Over 30 liberal groups frustrated with the economy have formed a coalition to protest the policies of the Federal Reserve and demand it pay more attention to the needs of workers.
The coalition is led by a progressive organization that describes itself as pro-worker, pro-immigrant and pro-racial and economic justice — The Center for Popular Democracy — and includes labor unions, religious leaders and policy experts. They’re fed up with stagnant wages, high unemployment and slow job growth, and are not happy with the Fed’s recent decision to end its long-term bond buying stimulus program. (RELATED: Feds Finally End Stimulus)
“The truth about the economy is obvious to most of us: not enough jobs, not enough hours, and not enough pay — particularly in communities of color and among young workers,” a statement on the coalition’s website reads.
“Some members of the Federal Reserve think that the economy has recovered. They want to raise interest rates to slow down job growth and prevent wages from rising faster. That’s a terrible idea.”
In open letter to Fed Chair Janet Yellen and two regional presidents who are retiring, the coalition called for policies centered around wage and job growth rather than big banks and corporations, and for a more transparent selection process that allows for public input.
“The Fed is the only policymaking institution currently providing significant support to the economic recovery — efforts Congress has severely damaged by enforcing fiscal austerity — so it’s crucial for it to continue prioritizing the fight against joblessness,” Josh Bivens, research and policy director at the Economic Policy Institute, said in a statement about the letter.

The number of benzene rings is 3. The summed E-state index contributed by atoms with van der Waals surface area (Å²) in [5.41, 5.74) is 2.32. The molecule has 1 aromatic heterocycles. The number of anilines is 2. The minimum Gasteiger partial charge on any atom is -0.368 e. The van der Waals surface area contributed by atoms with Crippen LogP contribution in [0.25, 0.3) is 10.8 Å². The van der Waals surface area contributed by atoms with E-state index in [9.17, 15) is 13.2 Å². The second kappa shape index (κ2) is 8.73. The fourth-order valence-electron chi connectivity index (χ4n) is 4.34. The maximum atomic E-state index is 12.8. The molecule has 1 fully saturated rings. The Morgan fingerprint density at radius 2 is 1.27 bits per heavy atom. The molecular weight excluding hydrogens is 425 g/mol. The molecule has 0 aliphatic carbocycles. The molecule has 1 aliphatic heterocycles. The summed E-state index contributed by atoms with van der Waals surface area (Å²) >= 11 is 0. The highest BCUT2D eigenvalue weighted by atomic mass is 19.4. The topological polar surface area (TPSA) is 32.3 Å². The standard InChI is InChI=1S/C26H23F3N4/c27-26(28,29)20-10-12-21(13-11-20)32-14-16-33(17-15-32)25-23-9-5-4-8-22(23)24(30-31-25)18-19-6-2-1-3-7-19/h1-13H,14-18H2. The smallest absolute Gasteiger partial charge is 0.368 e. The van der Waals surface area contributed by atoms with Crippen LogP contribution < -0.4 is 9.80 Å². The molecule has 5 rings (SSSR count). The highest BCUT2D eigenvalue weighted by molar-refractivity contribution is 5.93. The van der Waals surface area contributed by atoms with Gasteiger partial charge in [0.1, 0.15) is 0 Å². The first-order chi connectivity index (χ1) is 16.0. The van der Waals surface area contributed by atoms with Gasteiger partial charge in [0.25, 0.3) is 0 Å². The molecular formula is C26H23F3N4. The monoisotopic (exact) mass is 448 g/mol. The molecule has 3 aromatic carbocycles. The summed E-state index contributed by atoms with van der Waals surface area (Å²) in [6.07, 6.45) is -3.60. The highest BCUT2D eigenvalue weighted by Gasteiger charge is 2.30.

The Fed consists of a central board of seven governors appointed by the president of the United States, and a network of 12 regional banks, each with its own president and nine-member board. The governors and five of the regional presidents come together on the Federal Open Market Committee to set monetary policy, which is then implemented by the regional presidents.
Each regional board consists of three bankers, three members elected by local banks and three members appointed by the board of governors in Washington. The regional boards are supposed to represent diverse views, including labor and consumers, but although a few are labor and community leaders, most of them are corporate executives.
The letter calls for a better representation of workers and consumers on the boards, and regular meetings between the regional boards and community members, and a more transparent process for replacing the regional presidents, including a public schedule, list of criteria, the names of candidates and public forums to discuss the process.
“It’s essential that concerned citizens are informed about and have their voices considered when monetary policy decisions are made,” Bevins added in his statement.
The coalition is scheduled to meet with Fed Chair Janet Yellen Friday to discuss their agenda.
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